Thursday, September 10, 2009

Death left for good by the last train

Death left for good by the last train,
and my grandmother stood waving to it.
Not in farewell, but frantically,
to stop it and get aboard. She would have run,
if she could. But now she will only get better
and better in not being able to run,
she will build it up like a storied cake
that endlessly climbs the skies of her
storied past. But no death will be the cherry
on top. For death left for good
by the last train.

I was just beginning to get used to death,
when it chose to leave for good
by the last train. Its scent,
that once spread as strong
as the slapping grin of a jasmined head
in a sweaty bus, ceased to be. Forgive me,
but it had nothing to do with the fragrance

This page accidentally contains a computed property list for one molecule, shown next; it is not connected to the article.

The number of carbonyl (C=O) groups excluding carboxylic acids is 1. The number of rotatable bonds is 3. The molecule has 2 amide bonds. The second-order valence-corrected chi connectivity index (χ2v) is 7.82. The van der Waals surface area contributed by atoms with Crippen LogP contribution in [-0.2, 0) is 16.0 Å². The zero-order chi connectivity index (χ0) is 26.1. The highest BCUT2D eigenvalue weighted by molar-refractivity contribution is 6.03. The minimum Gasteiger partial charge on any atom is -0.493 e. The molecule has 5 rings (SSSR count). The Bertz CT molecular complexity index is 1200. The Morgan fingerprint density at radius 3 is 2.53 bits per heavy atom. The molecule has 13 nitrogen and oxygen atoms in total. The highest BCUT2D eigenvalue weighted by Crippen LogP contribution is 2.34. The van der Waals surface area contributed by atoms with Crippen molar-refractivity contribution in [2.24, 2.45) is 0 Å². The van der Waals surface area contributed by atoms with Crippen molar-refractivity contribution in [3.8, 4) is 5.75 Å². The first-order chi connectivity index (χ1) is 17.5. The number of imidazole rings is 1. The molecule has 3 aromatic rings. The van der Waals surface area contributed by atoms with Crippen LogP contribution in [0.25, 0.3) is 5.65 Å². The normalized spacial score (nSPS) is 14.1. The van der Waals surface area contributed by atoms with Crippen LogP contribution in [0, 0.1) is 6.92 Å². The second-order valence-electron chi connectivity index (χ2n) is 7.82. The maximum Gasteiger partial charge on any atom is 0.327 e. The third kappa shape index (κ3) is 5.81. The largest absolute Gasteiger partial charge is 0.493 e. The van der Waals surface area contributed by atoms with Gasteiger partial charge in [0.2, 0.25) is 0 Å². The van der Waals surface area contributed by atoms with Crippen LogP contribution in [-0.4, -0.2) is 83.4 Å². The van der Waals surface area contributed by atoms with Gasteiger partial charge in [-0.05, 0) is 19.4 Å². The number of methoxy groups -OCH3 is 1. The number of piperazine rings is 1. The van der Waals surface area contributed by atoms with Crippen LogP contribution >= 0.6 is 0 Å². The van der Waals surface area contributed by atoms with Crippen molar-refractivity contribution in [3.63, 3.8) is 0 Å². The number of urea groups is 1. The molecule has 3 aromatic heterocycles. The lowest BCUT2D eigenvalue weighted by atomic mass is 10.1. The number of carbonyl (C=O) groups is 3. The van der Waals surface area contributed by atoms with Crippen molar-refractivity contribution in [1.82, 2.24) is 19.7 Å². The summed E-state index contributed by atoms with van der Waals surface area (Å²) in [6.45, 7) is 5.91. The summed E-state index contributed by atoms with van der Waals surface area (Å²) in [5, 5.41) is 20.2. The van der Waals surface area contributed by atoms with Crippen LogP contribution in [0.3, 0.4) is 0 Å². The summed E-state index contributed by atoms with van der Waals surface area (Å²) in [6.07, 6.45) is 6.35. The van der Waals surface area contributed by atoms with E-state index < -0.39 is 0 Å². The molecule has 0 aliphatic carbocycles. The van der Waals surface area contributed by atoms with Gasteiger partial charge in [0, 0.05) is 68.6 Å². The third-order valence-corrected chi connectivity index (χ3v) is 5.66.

of hospital corridors; the scent of fear.
Death smelled of a million things.
Of coffee from a half-drunk cup, the soap
that smoothed out the fall in the bathroom,
the old starch of the saree that strangled,
the car perfume fighting the blood stench
on the steering wheel, etc.

But mostly death was sound for me. It took
voices away.Many dear ones I mourn,
I have forgotten how they sounded.
I hear them in my own voice now,
as if reading them from a book;
they have been muted out.
But now voices will stay and sing
and speak and curse forever,
at once, or taking turns, or muffling each other,
but forever.
They will also mourn the only thing
to be mourned: that death left for good
by the last train.


carp said...

'But mostly death was sound for me. It took/
voices away."

Aspects of your poem are beautiful.

Some of us speak in cliches. Some of us love. said...

Thanks, I know it is rough. The problem with blogging and premature sharing. Thanks for visiting and leaving a comment. It is also good to now have another blog to read!